Hiking the Great Smoky Mountains National Park in winter can be extremely rewarding for those who are prepared. Lower temperatures in winter mean you'll likely have trails all to yourself. Since the leaf cover has long since dropped, it's also easier to spot birds and wildlife. In February and March, average daytime temperatures are 50° to 60° — perfect hiking weather. Temperatures drop into the 30s at night and early morning, however, so it's important to be prepared and time your hikes right.
Remember that elevations range from 875 feet to 6,643 feet, and temperatures can vary 10 to 20° from the base of a mountain to the peak. Weather can be unpredictable this time of year, and just because it's sunny at lower elevations doesn't mean it won't start snowing as you climb. Pack for the worst-case scenario and you'll have peace of mind, safety, and comfort no matter what Mother Nature has planned.
Cold-Weather Hiking Clothes
The key to staying comfortable on winter hikes is layers. Start with a base layer of a wicking long-sleeve shirt and long underwear, and then add a sweatshirt or warm technical layer topped with an insulated fleece jacket and pants. Carry a rain jacket and pants in your backpack. You'll also want waterproof hiking boots, wool socks, a hat, and gloves.
Navigation & Safety
Even if you're taking a well-marked trail, it's important to have a map in a protective case, a compass, and the ability to use it. Your safety kit should include matches or a lighter in a waterproof pouch, or a Swedish fire steel, a multi-tool knife, and strips of duct tape. If you're going on a long hike, pack a small first aid kit that includes different sizes of adhesive bandages, gauze pads and medical tape, moleskin and blister treatment, and antiseptic wipes. A small flashlight or headlamp is important in case you get caught out after dark, and sunscreen and lip balm are important even in winter.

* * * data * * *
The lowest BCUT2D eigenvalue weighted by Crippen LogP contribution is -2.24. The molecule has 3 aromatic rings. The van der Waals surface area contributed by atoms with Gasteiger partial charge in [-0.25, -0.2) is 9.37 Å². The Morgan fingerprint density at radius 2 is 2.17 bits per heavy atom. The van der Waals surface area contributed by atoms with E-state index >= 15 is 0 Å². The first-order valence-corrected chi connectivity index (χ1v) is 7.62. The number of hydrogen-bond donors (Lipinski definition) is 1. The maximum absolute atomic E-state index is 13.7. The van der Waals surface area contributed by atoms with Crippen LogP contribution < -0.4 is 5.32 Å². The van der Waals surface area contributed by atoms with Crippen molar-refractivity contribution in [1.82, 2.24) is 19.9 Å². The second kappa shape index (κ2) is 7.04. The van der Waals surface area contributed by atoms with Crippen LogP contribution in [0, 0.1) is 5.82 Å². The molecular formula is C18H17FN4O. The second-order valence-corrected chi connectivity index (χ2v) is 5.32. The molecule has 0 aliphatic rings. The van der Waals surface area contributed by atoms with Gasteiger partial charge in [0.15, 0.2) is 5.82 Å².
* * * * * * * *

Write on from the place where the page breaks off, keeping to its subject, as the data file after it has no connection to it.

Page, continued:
Food & Hydration
For day hikes, pack a protein- and carbohydrate-dense meal and snacks. Peanut butter, protein bars and trail mix are perfect lightweight and nutritious choices. Conventional wisdom is to pack twice as much as you think you'll need — just in case. Carry plenty of water and consider packing a water filter or water treatment tablets.
A lightweight, reflective Mylar blanket can come in handy for emergencies or warming up at higher elevations. You may also want to carry a whistle or personal locator beacon, a bag for collecting trash (and carrying out your own), a field guide to birds or plants, and binoculars. It's a smart idea to leave a copy of your planned hike with a friend or under the visor of your car.
Hike the Great Smoky Mountains National Park in winter and enjoy a sense of quiet, peace, and solitude unique to this time of year. It's worth the effort of bundling up.
Jon Hoffman is Reservations Manager of Volunteer Cabin Rentals specializing in Smoky Mountain cabins near Gatlinburg and Pigeon Forge, TN. Visit them today at http://www.volunteercabinrentals.com to book cabins for weddings, vacations, reunions and other special events.